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What's Private, And What's Not? Ask Ibm


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What's Private, and What's Not? Ask IBM

In theory, privacy is a simple enough concept. But in practice, it can be terrifyingly complex. The U.S., for example, has no uniform policy to protect digital information, while Europe does.

As is often the case, angst equals consulting opportunity. On July 16, IBM launched one of the first high-tech consulting practices specializing in privacy. More than 1,400 consultants will help businesses struggling to understand and address the issue of collecting personal data electronically. It's a hot topic. As more corporations conduct their business electronically, they're worrying that any missteps with sensitive information could hurt consumer confidence. "Our customers say that a major privacy disaster would mean they'd have to close shop and reopen under another name," says Rebecca Whitener, an IBM consultant.

What will the consultants do? For starters, they'll run workshops laying out the issues. Then they'll do a complete privacy overhaul, identifying legal issues, assessing what data should be protected, how to set up and enforce policies--and, of course, they'll implement it all. The price tag: From $15,000 for a basic workshop up to $250,000 for the works.By IRA Sager; Edited by Timothy J. MullaneyReturn to top

Cyberspace Turns to Outer Space

On the net, there are hobbyists of every stripe. But who would have guessed there are enough space buffs in cyberspace to fill, well, an astro-portal? None other than Lou Dobbs, the former anchor of CNN's Moneyline show, that's who.

Set to blast off on July 20--the 30th anniversary of Neil Armstrong's walk on the moon--space.com will offer astrobuffs everything from news on space exploration to live chats with astronauts. "It'll be the ultimate destination for space content," gushes CEO Dobbs, a space fanatic since childhood.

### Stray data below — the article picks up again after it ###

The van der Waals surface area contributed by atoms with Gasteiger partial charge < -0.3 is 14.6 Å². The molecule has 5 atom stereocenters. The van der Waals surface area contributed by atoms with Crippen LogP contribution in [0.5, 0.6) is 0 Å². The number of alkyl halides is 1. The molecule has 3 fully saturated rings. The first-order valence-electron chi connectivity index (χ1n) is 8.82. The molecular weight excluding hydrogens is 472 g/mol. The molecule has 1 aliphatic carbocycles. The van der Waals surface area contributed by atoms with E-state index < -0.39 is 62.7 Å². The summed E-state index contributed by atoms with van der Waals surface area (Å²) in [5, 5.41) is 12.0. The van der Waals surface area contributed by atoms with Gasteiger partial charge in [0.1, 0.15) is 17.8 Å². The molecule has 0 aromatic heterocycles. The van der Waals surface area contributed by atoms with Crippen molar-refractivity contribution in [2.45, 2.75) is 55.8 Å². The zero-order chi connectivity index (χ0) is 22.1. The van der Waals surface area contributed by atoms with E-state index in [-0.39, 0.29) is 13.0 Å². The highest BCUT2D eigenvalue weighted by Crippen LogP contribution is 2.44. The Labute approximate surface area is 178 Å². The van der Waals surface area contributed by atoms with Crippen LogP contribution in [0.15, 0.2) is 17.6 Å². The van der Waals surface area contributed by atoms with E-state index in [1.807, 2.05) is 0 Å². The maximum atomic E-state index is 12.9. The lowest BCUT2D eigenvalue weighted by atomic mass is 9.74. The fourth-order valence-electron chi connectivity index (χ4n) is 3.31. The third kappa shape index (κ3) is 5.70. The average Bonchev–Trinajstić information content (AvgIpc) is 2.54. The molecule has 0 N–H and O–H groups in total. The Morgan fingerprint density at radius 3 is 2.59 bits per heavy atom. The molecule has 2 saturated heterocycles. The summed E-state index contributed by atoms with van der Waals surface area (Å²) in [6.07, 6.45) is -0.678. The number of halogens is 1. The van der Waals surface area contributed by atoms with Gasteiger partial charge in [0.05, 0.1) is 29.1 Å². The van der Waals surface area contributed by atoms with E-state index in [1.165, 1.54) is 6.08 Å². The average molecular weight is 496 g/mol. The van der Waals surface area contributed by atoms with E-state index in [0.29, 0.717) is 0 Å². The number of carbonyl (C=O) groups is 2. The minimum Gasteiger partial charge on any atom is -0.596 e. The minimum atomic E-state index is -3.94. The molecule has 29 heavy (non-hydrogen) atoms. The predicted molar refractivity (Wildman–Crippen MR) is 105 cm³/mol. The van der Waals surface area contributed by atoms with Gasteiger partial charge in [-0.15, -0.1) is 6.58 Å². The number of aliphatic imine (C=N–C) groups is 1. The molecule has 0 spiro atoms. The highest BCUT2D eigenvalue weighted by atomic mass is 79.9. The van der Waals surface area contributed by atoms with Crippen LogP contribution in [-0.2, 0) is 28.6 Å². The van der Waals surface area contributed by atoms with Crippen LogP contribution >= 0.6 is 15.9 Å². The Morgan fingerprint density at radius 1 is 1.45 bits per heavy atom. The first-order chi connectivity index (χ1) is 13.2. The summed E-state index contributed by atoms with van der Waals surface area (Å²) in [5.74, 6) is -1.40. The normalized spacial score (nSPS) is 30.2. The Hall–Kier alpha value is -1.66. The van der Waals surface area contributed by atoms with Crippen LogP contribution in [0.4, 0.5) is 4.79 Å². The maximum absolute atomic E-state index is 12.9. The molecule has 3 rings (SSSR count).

Dobbs thinks scads of folk will flock to space.com. He says 22,000 have preregistered for the ad-supported site. In the fall, space.com will sell space-related merchandise, say a model rocket or a moon map.

Analysts worry that space.com could be a black hole. "It'll be an uphill battle," says Chris Charron of Forrester Research Inc. But many agree that niche marketing is the cyberwave of the future. And when it comes to the future, Dobbs hopes nothing can beat the final frontier.By Andy Reinhardt; Edited by Timothy J. MullaneyReturn to top

A New Tool in the Doctor's Bag: The Web

Your doctor still can't treat most illnesses over the internet, but Web users think health-care information online is getting more useful and easier to access, according to a new study by the Health on the Net Foundation.

Doctors' resistance to technology is breaking down--especially in Europe, says the Geneva-based foundation, whose code of conduct for medical sites is a widely used baseline for information quality and objectivity. The survey of almost 4,400 users of medical sites (most participants were medical professionals) reports that more than half of European caregivers among the sample group now use the Web to search for research information and new treatments, along with 43% of their American counterparts. But they are not welcoming America's proliferation of commercial health sites with open arms; instead, 67% prefer not-for-profit sites.

Celia Boyer, head of Web services for the foundation, says confidence is higher because more experienced surfers have the skills to avoid low-quality sites. "The longer you're on the Web, the more you know about what reliable information is," she says. But Web health information is still far from perfect--69% of respondents say quality needs to improve.Edited by Timothy J. MullaneyReturn to top


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